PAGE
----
by Judy Spring Recently, I had the opportunity to catch up to the authors of Twist of Fate, F. Sharon Swope and Genilee Swope Parente. This mother-daughter writing duo has offered insight into their lives, collaborative process, and a bit about the upcoming sequel in their Sam Osborne Detective Series, Wretched Fate. Sharon and her husband Robert live in Woodbridge, Virginia, while Genilee lives a little ways down the road in Dumfries with her husband Ray and daughter Christina. Although Sharon has had dogs most of her life, she currently doesn’t have any pets. Genilee’s household is shared with a mom cat and two kittens, and a dog that would like to make friends with the feline crew, but hasn’t yet succeeded. Music is a must in this family, and Genilee thanks her ma and pa for the introduction to swing music from the wonderful 40s, as well as a shared love of classical music. In addition to listening to acoustical folk music, country, and Irish music, Genilee offers an extended thanks to her daughter for sharing the popular genre, and also to her talented brother for a love of instrumental. In down time, Sharon relaxes by playing games of any kind: card games, mahjong, and computer games are a mentionable few. Genilee, however, relaxes by “doing ANYthing but play games. Mom did not pass down the competitive gene. I read, write, and watch movies.” Each of these ladies had a favorite quote to share. Sharon believes in fairness and hard work, citing two quotes that demonstrate these qualities to her: “Do unto others as you would have them do unto you,” and, “God helps those who help themselves.” Genilee shared the quote: “Life is not measured by the breaths we take, but by the moments that take our breath away.” She says that this quote has been overused in recent years, but she has a copy of it on her refrigerator. She applies this quote to her craft with these words, “Writing is about focusing on those moments.” When asked what advice they would give to their younger selves, they offered a ponderable thought. Sharon shared this piece of heart, “Don’t wait so long to pursue your dreams.” This is a powerful observation by one who is respectably pursuing and achieving her dream. It’s no wonder her daughter Genilee offered the same words of wisdom following it with, “But never give up on them, as they can happen at any age.” Below are a few detailed questions, followed with replies from both of the authors, and we hope you enjoy. Who is your favorite author? Sharon:  Jude Deveraux, Johanna Lindsay, and Mary Higgins Clark. Genilee:  Mary Higgins Clark,...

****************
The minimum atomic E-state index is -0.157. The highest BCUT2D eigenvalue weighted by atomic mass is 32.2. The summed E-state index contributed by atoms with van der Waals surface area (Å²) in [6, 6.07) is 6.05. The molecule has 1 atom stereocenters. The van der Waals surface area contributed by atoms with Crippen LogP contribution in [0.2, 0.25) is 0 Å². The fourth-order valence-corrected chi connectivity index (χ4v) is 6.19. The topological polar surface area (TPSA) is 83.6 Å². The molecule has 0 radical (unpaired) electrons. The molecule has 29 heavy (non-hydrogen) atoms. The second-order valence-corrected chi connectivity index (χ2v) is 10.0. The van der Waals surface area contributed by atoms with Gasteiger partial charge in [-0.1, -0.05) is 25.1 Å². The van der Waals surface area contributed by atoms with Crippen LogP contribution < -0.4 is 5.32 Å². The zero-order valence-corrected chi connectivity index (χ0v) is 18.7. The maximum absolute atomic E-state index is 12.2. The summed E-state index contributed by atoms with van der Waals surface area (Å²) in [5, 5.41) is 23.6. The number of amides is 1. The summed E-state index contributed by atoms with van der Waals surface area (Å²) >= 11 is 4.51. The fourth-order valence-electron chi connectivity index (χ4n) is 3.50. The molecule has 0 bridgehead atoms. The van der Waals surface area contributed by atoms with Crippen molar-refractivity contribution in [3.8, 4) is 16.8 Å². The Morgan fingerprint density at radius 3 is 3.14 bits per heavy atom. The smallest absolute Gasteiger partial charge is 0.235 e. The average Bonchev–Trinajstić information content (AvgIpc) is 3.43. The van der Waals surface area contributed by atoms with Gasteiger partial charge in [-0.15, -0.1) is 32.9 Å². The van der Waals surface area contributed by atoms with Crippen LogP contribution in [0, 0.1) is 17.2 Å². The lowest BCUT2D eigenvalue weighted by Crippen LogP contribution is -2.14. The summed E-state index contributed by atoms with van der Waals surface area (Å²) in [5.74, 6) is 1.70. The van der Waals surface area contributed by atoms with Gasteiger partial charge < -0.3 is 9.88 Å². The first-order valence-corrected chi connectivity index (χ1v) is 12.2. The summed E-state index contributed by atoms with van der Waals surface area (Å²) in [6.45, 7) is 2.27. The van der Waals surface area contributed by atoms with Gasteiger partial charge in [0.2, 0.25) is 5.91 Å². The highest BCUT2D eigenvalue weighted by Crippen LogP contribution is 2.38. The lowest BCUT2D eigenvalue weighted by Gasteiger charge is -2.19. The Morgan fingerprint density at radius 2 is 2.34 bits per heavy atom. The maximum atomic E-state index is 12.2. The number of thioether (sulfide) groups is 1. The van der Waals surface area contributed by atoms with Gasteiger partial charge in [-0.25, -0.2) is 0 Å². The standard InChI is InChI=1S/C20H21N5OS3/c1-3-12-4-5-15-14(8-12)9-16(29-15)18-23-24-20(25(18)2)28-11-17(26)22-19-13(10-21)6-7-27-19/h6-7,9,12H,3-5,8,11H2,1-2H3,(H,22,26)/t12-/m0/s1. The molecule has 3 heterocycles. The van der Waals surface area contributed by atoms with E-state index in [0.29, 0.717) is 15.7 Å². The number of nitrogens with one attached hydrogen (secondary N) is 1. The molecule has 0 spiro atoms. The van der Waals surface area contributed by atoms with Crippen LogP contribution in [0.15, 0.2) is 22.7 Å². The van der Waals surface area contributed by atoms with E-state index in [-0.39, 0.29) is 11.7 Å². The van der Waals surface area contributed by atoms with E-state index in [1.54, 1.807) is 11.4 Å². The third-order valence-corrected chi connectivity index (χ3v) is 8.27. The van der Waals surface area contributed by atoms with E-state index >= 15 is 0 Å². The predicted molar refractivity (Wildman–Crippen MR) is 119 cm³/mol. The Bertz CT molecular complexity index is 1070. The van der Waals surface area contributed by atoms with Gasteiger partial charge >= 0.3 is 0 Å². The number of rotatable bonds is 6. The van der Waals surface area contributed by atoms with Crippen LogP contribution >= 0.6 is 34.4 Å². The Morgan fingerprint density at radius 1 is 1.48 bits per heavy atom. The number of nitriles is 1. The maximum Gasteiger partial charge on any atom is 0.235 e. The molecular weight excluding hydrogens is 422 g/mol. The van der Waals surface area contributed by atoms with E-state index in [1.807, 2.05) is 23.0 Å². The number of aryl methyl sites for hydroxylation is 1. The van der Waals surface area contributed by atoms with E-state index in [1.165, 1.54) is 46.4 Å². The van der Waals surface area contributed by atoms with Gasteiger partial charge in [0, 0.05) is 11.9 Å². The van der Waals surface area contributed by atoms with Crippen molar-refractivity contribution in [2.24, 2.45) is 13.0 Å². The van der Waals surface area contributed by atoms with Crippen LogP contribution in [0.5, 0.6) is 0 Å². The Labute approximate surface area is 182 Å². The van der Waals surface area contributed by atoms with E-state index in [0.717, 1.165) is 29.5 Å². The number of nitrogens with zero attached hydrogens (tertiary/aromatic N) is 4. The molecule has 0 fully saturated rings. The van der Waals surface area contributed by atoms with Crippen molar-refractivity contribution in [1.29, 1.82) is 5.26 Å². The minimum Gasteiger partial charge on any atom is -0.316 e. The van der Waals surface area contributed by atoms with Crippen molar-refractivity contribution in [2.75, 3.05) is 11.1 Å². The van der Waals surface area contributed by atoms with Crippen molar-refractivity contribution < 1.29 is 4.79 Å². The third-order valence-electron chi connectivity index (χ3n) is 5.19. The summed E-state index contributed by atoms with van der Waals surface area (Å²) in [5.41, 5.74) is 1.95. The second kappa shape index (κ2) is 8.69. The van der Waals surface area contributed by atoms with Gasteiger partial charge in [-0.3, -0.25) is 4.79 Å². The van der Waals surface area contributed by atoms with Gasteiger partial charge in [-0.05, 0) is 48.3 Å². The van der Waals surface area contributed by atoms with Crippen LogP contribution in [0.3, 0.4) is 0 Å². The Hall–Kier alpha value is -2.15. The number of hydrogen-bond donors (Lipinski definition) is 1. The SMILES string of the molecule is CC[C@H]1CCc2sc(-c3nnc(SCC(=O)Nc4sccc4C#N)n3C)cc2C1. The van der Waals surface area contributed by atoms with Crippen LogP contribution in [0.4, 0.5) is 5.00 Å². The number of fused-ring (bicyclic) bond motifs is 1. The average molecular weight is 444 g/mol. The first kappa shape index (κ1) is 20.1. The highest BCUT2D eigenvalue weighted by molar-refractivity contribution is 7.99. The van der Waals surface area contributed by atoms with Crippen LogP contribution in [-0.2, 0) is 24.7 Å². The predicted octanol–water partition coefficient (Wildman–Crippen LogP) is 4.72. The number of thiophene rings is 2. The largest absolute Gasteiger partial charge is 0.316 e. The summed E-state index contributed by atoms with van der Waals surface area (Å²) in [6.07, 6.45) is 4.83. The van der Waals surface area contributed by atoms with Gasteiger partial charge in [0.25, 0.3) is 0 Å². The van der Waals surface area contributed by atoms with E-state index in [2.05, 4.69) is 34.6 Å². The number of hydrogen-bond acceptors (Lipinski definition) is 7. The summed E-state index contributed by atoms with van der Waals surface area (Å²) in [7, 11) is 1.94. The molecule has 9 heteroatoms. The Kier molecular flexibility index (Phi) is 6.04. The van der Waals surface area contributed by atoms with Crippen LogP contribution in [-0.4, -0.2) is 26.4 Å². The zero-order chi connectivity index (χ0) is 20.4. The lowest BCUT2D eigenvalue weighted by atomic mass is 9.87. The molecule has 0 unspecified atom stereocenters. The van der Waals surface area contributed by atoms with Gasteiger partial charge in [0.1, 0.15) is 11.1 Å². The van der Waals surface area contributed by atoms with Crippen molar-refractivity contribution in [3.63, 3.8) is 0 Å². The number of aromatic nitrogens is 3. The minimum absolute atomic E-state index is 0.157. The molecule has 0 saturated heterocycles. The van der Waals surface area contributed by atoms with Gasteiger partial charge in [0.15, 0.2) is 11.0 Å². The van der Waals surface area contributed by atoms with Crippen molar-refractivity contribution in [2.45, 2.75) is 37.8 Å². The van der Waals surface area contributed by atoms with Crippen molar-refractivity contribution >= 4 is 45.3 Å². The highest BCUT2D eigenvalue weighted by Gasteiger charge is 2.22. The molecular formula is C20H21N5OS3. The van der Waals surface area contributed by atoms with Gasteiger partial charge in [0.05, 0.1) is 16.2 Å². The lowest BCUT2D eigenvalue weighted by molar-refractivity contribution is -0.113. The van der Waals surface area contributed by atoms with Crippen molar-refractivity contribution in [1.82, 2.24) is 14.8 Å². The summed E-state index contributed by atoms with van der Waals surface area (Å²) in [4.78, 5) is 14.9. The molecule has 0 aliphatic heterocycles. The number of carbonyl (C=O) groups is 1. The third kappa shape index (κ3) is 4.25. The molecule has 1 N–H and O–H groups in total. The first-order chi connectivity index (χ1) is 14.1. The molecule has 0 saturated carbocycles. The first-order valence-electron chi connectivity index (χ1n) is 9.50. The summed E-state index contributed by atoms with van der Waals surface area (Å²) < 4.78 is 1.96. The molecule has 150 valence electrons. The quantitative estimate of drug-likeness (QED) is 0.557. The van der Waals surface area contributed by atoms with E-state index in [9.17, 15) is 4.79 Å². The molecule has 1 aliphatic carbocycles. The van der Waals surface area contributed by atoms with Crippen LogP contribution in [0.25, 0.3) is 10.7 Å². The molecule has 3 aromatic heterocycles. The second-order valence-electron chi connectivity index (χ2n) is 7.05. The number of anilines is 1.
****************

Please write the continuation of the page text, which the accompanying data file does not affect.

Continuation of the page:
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Monsters

Monsters

Monsters by Ashleigh Galvin  This time of year, there is only one thing on people’s minds. Vampires, witches, and werewolves (oh my). These three ‘monsters’ occupy a large portion of fiction. Most bookshops I’ve been to even have their own vampire section. The epic plight for ‘top spot’ between creatures of the night has raged on for centuries, constantly vied for by shape-changing hairy men and those who have waited too long to see the dentist. They’ve become tropes and, like all tropes, people will tire of them when the next big thing sweeps through. What will the next big monster be? This article touches on some of the lesser-known horrors and will help you begin to create your own nightmare. Let’s get straight into it. The big blue deep is often associated with all manner of horrific and in some cases, quite unique monsters. A large factor behind these scary depths is the fear of the unknown. To this day, we are discovering new animals with amazing abilities (search pistol shrimp and you’ll know what I mean). This is simply due to the size of the oceans. They’re huge and if you’ve seen a whale, you know these vast bodies of water can house huge creatures as well. Due to the popularity of the Pirates of the Caribbean movies, there is one sea monster getting a surge in popularity: the humble Kraken. Heralding from Norse mythology, Kraken are squids of tremendous proportions said to be able to tear ships apart and eat them. Remember, monsters don’t have to be huge to be scary—small lakes also house those who wish to feast. The Kelpie are great examples of this. Celtic mythology tells of a water horse that transforms into a beautiful woman that lures men to their watery grave. The Kelpie also entice children to ride them. Once the child is on its back, its skin would turn sticky and the poor child is unable to escape as the Kelpie returns back to the bottom of its lake. If you thought staying out of the water would keep you safe, I’m afraid you’re dead wrong. Terra firma is also home to a host of horrors waiting to seal your fate. Let’s start with a creature you may recognize, the Dullahan. The name may be unfamiliar, but it is a classic specter of death. The Dullahan is a headless horse rider that carries it’s own rotting head under arm. Doors and gates open by themselves when a Dullahan approaches. Another great evil to stay away from is the often overlooked Mummy. Losing popularly slightly, the Mummy was once among the most feared monsters. While Mummies were written about as early...